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Dr. Andrew Rynne

Family Physician

Exp 50 years

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What causes pain in upper right quadrant?

Answered by
Dr. Deepika Patil

General Surgeon

Practicing since :2008

Answered : 745 Questions

Posted on Thu, 21 Aug 2014 in Liver and Gall Bladder
Question: 56 year old female. I was having some mild to moderate pain in upper right quad. Had a CT scan in late March, 2014: family doctor's secretary called me and said I have a "fatty liver," that the doc says it is common, and he is not worried about it. I received no response on my repeated inquiries about the pain. Today, 4 months later, I secured the orignal report from the radiologist: CT scan shows subcentimeter septated cyst. And hepatic steatosis. No cholestasis. Recommended MR___ (can't remember full name) for further assessment. My family doctor never reported the cyst to me, nor the recommended further testing. I have an appointment in a few weeks with a new doctor, an internist. In the meantime, can you please tell me what is a septated cyst? Thank you very much.
Answered by Dr. Deepika Patil 2 hours later
Brief Answer:
see below

Detailed Answer:

Welcome again to HealthcareMagic.

A septate cyst is a fluid filled spherical swelling with internal partitions. They are usually benign in nature.

Due to their size and location they may cause symptoms like pain and jaundice (unlikely in case of subcentimeter cyst, as they are too small for it). Maybe considering the size, your doctor decided to ignore it.

Hope I have been helpful.

Dr.Deepika Patil
Above answer was peer-reviewed by : Dr. Prasad
Follow up: Dr. Deepika Patil 6 hours later
Thank you very much, Dr. XXXXXXX My main concern is that I have soreness or mild pain there, maybe 3-4 days out of every 7 days. When I go swimming (twice a week), there is so pain there for at least 24 hours.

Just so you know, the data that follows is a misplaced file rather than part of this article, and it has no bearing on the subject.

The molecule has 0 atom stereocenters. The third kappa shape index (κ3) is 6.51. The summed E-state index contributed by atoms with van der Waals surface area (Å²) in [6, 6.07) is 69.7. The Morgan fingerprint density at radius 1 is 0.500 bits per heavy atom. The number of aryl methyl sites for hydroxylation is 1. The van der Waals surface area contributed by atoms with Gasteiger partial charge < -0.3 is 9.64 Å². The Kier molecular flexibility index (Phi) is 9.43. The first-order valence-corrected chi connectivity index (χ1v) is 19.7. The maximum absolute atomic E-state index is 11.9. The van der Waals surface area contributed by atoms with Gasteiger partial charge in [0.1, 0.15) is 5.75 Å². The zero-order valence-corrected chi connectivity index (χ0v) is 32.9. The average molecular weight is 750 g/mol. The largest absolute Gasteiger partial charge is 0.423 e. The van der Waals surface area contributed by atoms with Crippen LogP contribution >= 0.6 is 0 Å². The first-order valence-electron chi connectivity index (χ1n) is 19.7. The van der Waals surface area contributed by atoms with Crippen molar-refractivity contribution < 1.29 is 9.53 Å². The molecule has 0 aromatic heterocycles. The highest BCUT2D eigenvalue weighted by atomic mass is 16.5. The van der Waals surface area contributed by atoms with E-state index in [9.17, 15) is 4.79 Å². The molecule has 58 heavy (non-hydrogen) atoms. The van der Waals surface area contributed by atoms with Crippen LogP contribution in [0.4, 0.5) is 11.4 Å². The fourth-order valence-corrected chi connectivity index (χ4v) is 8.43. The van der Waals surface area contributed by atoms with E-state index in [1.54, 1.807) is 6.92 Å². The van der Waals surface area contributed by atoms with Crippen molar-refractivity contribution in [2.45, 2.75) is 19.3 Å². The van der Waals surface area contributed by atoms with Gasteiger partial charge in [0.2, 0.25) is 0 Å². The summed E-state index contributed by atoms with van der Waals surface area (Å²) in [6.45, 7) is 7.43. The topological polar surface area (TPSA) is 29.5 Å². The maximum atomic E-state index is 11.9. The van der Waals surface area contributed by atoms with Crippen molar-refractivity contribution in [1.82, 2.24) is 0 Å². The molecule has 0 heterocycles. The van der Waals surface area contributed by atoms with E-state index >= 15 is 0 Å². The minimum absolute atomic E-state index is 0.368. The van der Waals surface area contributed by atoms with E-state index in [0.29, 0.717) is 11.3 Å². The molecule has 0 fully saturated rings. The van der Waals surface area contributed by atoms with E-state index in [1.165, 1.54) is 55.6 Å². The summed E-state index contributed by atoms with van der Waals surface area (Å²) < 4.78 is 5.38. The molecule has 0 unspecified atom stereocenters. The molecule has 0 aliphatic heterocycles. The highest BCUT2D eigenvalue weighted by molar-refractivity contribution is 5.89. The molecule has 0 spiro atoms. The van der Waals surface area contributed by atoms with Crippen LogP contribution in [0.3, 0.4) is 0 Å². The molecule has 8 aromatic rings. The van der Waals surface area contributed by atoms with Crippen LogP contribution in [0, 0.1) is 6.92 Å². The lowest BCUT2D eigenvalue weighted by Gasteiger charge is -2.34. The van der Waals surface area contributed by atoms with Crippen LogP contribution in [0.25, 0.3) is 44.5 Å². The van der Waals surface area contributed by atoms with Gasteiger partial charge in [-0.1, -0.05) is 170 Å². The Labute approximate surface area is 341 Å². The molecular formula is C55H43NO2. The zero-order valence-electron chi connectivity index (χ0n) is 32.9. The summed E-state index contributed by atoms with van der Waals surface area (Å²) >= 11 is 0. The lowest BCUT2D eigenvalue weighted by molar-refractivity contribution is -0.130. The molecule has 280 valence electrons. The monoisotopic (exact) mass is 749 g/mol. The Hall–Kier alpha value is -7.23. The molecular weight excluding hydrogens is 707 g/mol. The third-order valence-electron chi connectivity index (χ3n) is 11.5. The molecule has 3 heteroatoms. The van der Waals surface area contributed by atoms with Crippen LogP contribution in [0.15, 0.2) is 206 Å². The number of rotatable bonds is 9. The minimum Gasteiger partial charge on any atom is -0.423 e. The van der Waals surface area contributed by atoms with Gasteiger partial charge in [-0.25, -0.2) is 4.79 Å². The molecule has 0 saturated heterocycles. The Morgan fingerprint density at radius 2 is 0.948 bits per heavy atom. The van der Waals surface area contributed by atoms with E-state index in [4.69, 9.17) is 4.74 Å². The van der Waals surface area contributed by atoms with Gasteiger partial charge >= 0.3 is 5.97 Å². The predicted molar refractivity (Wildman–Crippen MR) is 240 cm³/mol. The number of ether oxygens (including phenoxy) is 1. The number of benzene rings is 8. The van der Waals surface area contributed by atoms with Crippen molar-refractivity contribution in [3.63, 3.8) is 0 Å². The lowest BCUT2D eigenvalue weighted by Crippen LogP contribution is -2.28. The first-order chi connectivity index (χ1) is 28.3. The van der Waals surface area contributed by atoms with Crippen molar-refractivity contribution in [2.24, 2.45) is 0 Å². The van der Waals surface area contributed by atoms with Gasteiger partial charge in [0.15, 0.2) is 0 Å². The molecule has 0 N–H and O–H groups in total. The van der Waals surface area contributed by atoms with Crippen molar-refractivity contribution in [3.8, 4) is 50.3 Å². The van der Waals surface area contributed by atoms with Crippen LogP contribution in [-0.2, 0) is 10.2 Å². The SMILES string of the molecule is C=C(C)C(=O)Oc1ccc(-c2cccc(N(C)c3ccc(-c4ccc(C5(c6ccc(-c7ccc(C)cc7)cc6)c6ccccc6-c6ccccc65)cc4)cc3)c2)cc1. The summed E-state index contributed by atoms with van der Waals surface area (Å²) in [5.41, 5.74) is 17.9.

Thank you, XXXXXXX
Answered by Dr. Deepika Patil 4 hours later
Brief Answer:
could be muscle sprain

Detailed Answer:

Pain which increases after an muscular activity is more likely to be a muscular sprain.

Also your CT scan is almost normal, apart from the liver conditions, which will not cause you this type of pain.

So I would suggest that you take some muscle relaxant and refrain for activities that aggrevates the pain for 4-6 weeks to allow the injured muscle to heal completely.

Dr. Deepika Patil
Above answer was peer-reviewed by : Dr. Vaishalee Punj
Follow up: Dr. Deepika Patil 1 hour later
Thank you, doctor. I am sorry - that was a typo - I meant to say there is NO pain after swimming, for about 24 hours. In other words, exercise seems to relieve the pain in that area. Here is my full radiology report, that may help:

Ultrasound of right upper quadrant is performed. The pancreas is
normally visualized. The liver is of normal size. The echogenicity
of the hepatic parenchyma is increased due to fatty metamorphosis.
There is a 6 x 6 x 7 mm cyst within left hepatic lobe containing thin

No cholelithiasis is seen. The gallbladder wall is normal in
thickness. There is, however, a comet-tail artifact emanating from
the gallbladder wall, indicative of focal adenomyomatosis of the
gallbladder wall. The common duct is mildly dilated, measuring up to
7 to 8 mm in size with no intrahepatic biliary ductal dilatation observed.

Cursory evaluation of right kidney shows no abnormality.

There is a subcentimeter septated cyst within left hepatic lobe with
hepatic steatosis.

Focal adenomyomatosis of the gallbladder wall with no cholelithiasis
or evidence of cholecystitis. The common duct is dilated at 7 to 8
mm with no choledocholithiasis seen. No intrahepatic biliary ductal
dilatation is observed. Perhaps MRCP could be considered as a means
of further assessment.

Normal appearance of pancreas.
Answered by Dr. Deepika Patil 7 hours later
Brief Answer:
needs further investigation

Detailed Answer:

As per your usg report, your common bile duct (CBD) is a little more dilated. And usg cannot 100% rule out CBD stone as the last portion of it is below the bowels, through which it can see.

Also this report is 4 months old. So I would suggest that you get a repeat scan to see if it has increased or reduced in size or go for an MRCP. Also get your liver profile test done. If it was done last time, get it repeated, to identify any changes.

Discuss these with your physician and revert back to me with the new scan.

Dr.Deepika Patil
Above answer was peer-reviewed by : Dr. Yogesh D

The User accepted the expert's answer

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